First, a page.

It is a shame for any competition, Olympic or otherwise, to be defined by who is not here rather than who is, but it is true in so many sports. When Tiger Woods doesn’t enter a golf tournament, the energy and attention is diminished. When the Lakers play without Kobe Bryant, the result gets stamped with an asterisk.

And when Lindsey Vonn misses an Olympics — what with all her appearances in People and Vogue, all her walks down red carpets, not to mention all her World Cup victories — fewer heads turn, fewer televisions click on.

So here come the women of the U.S. Alpine ski team, at the Sochi Olympics to compete without Vonn. This group, which will begin competition in Monday’s super combined, includes three-time Olympic medalist Julia Mancuso, a threat to add to her total here. It includes 18-year-old Mikaela Shiffrin, who will first race Feb. 18 and is a favorite in the slalom three days later.

But to begin the competition, there’s no escaping that Vonn, the most accomplished ski racer in American history, is stateside, recovering from a series of knee injuries. Healthy and in top form, she would be a threat to win medals in four events. At home, she will appear on NBC, an analyst not an athlete, leaving her teammates to up the American medal count on their own.

“We definitely miss Lindsey,” said Mancuso, Vonn’s contemporary and competitor since they were adolescents. “She’s a big presence on our team, and she’s always the one to beat. So you definitely feel that she’s not here.”

Mancuso, 29, is more than capable of performing whether Vonn is around or not. Four years ago in Vancouver, she won silver in the combined — which adds together the times from one downhill run and one slalom run — and she has on her résumé both a silver in the downhill from those Games as well as a gold in the giant slalom four years earlier in Turin.

Vonn’s absence, though, has an impact on the dynamics of the women’s team. Because she has won four World Cup overall titles and 59 races to go along with her two Olympic medals from 2010 — gold in the downhill and bronze in the super-G — she casts a real shadow, for better or worse.

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Mountains of the Olympics

With Vonn trying to work her way back from last February’s crash, in which she tore two knee ligaments, the entire women’s team got off to a slow start last fall. Other than Shiffrin, who has not even arrived in Russia yet, no American women have finished in the top three of a World Cup event this season.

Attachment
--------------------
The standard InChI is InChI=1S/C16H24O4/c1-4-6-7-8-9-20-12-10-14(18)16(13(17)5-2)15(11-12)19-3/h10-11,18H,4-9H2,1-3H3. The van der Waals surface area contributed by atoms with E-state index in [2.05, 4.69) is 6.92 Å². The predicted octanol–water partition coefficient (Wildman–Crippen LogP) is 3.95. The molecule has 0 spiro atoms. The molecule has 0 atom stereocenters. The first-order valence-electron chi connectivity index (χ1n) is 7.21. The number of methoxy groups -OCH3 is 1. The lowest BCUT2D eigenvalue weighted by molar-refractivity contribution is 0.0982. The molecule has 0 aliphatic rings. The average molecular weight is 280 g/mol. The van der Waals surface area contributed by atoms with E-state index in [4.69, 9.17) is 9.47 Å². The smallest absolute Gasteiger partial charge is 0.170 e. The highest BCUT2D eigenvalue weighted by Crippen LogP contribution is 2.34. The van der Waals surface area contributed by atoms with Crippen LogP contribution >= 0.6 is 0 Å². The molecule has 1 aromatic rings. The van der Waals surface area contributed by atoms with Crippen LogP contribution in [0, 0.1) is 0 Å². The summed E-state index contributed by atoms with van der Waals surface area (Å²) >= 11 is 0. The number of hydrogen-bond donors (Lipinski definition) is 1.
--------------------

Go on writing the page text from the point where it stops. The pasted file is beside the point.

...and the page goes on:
“We didn’t start the season ideally at all,” said veteran Stacey Cook, one of four Americans entered in Monday’s super combined. “It’s not exactly what we had planned. But I think experience helped us pull out of it. I think across the board, our results weren’t showing on paper, but none of us ever stopped believing that we were fast.”

Vonn eventually tweaked her injured knee while training in November, returned to racing in December, suffered another crash in which she tore another ligament — and announced in January she would undergo surgery and miss the Olympics.

“They just haven’t caught the swing since Lindsey said, ‘Okay, you guys run with it,’ ” said two-time Olympic medalist Picabo Street. “Right now, they’re saying, ‘Okay, we got to go.’ ”

Twenty years ago, Street famously had a tense relationship with her most talented contemporary, Hilary Lindh, so she knows something of team dynamics. Vonn’s presence, she said, can dictate how other racers behave.

“Honestly, when you have someone as good as Lindsey on your team, there’s kind of this respect and this loyalty thing, and you don’t really want to step on her toes and whatnot,” Street said. “You have to kind of get [ticked off] to want to beat her, but she doesn’t treat you the way to make you [ticked off], so you can’t get there yourself. So it leads to an interesting situation.”

When Vonn went down, more attention fell to others. Mancuso, now at her fourth Olympics and with more medals than Vonn, can handle that part. But she made an equipment change prior to the season — going to a bigger boot — and when the results didn’t come, she began to doubt the tactic. When she finished 20th in a downhill and 29th in a super-G on Thanksgiving weekend in Beaver Creek, Colo., she felt lost.

“What really happened, in a nutshell, is I let a bad result question what I’m doing, and I let it get in my head, and then I just started making bad decisions,” Mancuso said. “. . . It was a number of things, and I blamed it on maybe switching boots and it being not the right decision. Every race was something different. I was always questioning. I was never confident.”

Cook, who four years ago was taken by helicopter off the Olympic slopes in Whistler, B.C., following a crash, was perhaps most impacted by Vonn’s departure.

“Stacey really kind of liked kind of easing up underneath her, not having to be on the spot as much, letting Lindsey take that spotlight,” Street said. “If you watch last year, she went,” and Street raised her hand up, “and ended up right there.”

The best performances of Cook’s career came in December 2012 at Lake Louise, Alberta, where she was second in a pair of downhills — both times to Vonn.

“As soon as Lindsey went out,” Street said, and she whistled down, “she eased back off it. Like, ‘Ooh, maybe not.’ . . . Stacey needs to wrap her head around the fact that she deserves this.”

The entire team has, by now, had plenty of time to wrap their heads around Vonn’s absence. Monday, they will race the combined, in which Mancuso is the only remote medal threat. But Wednesday comes the downhill, and the competition will begin to take shape. For the American women, will it be defined by who is here or who is not?